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Guidelines on preparing
teaching materials for persons
with visual impairment

Reading using the PC

  1. For persons with visual impairment (PWVI) using a PC, a software known as a "screen reader" is used. The output is in the form of synthesised speech and/or Braille through a refreshable Braille device. The most common screen reading software is "JAWS" which is available in many languages including English and Chinese.

Readable Format

  1. Essentially, JAWS will read anything on the screen that has a text base. It will not read images-based material, e.g. graphics and photos. File formats containing text components (hence readable by PWVI) include, MS Word (doc), simple text (txt), email (eml), Excel (xls), Power Point (ppt), webpages (htm/html)  and text-based (called searchable) PDF (PDF). Of these, the most readable ones are the doc and txt, the doc being preferred for its ease of navigation with the cursor keys. 
  2. If there is a choice, it is infinitely preferable to provide the doc format to students with visual impairment.

Figure caption (or ALT Tags)

  1. A brief text descriptive caption by an image or figure would be immensely helpful to readers with visual impairment. This would inform them of the existence of an unreadable image.

PDF format

  1. Files in such formats as Microsoft Office, plain text and searchable PDF are readable by the Braille devices used by people with visual impairment.  PDF files produced by most scanners are not readable by Braille scanners.

    We can produce a searchable PDF file simply by clicking "save as" in Microsoft Office.

  2. Any PDF file containing a pure image has no text base and hence unreadable by PWVI. This is said to be unsearchable. A sighted person just looking at the screen cannot tell the difference as an unsearchable PDF image may appear to contain text although, in actual fact, the apparent text is part of an image. The screen reader JAWS would say "empty document” as it sees no embedded readable text base.

Documents from Scanning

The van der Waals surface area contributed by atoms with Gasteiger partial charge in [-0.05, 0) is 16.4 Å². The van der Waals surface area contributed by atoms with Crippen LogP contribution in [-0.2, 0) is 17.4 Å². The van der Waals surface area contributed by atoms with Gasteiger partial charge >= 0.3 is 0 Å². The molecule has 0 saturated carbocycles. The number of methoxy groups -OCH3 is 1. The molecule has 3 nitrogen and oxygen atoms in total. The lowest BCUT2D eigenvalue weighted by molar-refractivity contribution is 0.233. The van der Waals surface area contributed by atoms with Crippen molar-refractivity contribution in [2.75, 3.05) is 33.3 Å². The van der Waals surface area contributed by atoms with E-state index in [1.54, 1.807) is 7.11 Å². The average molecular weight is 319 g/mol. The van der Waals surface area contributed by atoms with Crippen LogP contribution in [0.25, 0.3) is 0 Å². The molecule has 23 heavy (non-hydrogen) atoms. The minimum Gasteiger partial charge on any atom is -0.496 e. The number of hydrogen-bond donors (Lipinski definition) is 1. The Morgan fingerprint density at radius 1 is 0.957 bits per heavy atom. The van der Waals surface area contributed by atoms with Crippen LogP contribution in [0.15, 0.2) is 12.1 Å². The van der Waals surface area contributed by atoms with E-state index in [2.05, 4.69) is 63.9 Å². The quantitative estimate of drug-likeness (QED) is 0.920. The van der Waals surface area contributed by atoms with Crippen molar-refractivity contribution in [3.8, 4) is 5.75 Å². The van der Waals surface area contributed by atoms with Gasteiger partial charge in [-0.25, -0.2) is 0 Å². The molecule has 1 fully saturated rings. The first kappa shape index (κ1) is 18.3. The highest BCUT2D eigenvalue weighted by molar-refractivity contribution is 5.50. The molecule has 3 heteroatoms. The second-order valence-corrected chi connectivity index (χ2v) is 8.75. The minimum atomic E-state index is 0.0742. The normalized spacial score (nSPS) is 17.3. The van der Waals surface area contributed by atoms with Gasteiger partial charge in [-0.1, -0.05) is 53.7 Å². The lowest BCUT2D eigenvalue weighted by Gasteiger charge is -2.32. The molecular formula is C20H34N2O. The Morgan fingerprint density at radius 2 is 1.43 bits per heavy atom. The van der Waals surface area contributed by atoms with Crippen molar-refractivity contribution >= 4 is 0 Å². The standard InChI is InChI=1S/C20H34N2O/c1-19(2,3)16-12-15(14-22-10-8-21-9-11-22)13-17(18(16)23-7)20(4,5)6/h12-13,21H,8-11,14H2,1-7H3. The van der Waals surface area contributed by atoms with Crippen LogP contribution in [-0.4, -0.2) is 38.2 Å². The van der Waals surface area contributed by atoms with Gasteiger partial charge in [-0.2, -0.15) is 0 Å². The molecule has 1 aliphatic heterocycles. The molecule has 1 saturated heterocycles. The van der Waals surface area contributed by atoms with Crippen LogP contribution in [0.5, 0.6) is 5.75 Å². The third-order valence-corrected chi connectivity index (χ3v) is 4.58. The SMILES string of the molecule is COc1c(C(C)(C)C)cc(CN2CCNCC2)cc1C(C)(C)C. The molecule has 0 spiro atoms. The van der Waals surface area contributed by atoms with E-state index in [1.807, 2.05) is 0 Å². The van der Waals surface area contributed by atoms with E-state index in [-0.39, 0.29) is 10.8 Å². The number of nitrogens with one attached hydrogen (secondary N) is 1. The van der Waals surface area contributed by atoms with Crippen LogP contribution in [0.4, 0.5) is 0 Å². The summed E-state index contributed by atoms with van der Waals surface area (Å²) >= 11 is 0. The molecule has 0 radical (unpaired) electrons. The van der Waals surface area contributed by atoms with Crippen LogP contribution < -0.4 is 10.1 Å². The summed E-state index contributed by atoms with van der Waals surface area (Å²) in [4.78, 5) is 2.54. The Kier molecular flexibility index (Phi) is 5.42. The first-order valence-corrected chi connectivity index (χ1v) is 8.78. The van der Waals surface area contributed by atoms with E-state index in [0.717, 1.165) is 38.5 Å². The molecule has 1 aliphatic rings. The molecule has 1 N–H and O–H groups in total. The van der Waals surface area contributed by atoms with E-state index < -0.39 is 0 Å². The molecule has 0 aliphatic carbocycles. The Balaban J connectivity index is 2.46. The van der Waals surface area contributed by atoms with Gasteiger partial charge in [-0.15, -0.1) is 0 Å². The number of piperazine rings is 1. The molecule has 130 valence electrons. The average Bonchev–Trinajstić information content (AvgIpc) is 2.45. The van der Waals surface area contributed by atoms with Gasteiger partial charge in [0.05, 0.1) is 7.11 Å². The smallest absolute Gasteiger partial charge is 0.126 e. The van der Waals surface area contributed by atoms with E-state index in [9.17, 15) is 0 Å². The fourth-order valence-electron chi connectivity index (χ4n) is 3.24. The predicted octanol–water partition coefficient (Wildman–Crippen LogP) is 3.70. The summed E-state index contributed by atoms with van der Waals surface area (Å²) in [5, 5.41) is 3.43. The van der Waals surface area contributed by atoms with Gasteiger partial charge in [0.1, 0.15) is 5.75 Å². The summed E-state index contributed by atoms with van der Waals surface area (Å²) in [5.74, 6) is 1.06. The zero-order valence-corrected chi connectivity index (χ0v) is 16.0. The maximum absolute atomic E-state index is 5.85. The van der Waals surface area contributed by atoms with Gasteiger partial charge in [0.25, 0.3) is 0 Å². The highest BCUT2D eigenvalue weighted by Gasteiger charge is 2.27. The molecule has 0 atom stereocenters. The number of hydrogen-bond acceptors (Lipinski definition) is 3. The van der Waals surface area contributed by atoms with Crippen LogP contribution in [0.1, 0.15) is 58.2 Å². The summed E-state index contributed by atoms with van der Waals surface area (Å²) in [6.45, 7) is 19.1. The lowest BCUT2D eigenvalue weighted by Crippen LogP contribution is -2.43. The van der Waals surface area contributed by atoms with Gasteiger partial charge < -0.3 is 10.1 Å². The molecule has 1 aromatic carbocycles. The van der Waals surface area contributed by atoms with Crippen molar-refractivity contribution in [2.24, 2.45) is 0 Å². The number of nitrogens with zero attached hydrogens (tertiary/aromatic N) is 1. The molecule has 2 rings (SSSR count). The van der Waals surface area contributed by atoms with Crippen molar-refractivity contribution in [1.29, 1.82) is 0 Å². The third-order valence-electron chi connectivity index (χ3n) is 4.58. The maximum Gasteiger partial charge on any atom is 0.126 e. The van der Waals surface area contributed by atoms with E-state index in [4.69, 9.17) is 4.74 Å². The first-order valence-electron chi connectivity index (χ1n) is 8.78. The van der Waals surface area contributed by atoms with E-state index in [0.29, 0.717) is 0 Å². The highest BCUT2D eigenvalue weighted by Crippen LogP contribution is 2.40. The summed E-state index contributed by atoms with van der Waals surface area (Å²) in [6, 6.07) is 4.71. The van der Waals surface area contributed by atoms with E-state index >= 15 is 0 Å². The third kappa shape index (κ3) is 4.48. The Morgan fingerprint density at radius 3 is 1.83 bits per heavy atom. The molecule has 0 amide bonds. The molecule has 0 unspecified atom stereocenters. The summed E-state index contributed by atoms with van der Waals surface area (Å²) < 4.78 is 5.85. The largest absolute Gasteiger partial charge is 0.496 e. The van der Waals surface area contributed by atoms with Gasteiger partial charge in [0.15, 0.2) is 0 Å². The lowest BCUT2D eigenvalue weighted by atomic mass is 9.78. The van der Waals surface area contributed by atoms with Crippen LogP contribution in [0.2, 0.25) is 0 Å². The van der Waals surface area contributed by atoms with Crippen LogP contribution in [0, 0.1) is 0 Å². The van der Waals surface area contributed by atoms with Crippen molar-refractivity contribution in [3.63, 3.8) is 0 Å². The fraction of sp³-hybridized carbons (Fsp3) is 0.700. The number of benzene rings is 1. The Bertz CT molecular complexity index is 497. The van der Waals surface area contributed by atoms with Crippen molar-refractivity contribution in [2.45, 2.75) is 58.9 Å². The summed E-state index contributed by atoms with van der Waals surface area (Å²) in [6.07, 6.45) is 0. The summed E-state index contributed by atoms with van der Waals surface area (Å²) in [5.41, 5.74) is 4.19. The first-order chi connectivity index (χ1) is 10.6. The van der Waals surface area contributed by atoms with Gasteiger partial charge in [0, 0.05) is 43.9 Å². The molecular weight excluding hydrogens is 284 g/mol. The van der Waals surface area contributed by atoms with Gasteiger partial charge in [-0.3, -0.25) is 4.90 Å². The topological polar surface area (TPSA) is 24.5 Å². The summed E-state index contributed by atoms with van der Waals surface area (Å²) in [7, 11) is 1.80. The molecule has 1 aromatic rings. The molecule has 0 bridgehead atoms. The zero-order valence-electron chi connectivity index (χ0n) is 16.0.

1. Most older scanners will scan a document and generate an image (unsearchable) PDF file. This is definitely useless to students with visual impairment. In fact, this is the major source of undesirable (unsearchable/unreadable) PDF files.

Searchable PDF from Scanning

  1. With newer models of scanners, the user has a choice of either an ordinary (unsearchable) or a good searchable output. The latter is normally obtained under the option called "scan document" rather than "scan picture". Basically the latter (searchable option) has built in an additional text-recognition procedure known as optical character recognition (OCR) which embeds  the text base in the PDF file making the latter searchable for PWVI.

Converting from Bad to Good PDF

  1. For the technically minded, it is possible to convert an image (bad) PDF into searchable (good) PDF format using an OCR software. The software called Omnipage or Omnipage professional would perform this task. This procedure is only used as last resort (e.g. if the original doc file has been lost) as, apart from being time consuming, the accuracy of (OCR) is always limited.

Good Practice Re PDF

  1. To avoid the trouble mentioned in 6 and 9 above, it is infinitely preferable and more efficient to have a good PDF (searchable) file generated using the direct technique mentioned in 5. This would do away with the extra procedures of printing, scanning and OCR with an inferior output.

Online Electronic Materials

  1. Most online electronic materials, e.g. electronic journals, online newspapers and library resources are text-based, hence readable for PWVI.

Non ASCII (non-text) Characters

  1. In MS Word, apart from standard ASCII text characters, most of the symbols entered under the "insert/symbol" menu are readable with a special keystroke.

Accessibility Requirements

  1. It will be absolutely vital that e-mails and websites consistently implement and comply with accessibility requirements not least those for the visually impaired.  This normally means screen reader readability (non-image) for all web elements (e.g. properly labelled links, graphical links and buttons) and also all downloadable documents (e.g. searchable/readable PDF files and doc/docx/txt/xls/xlsx text based files).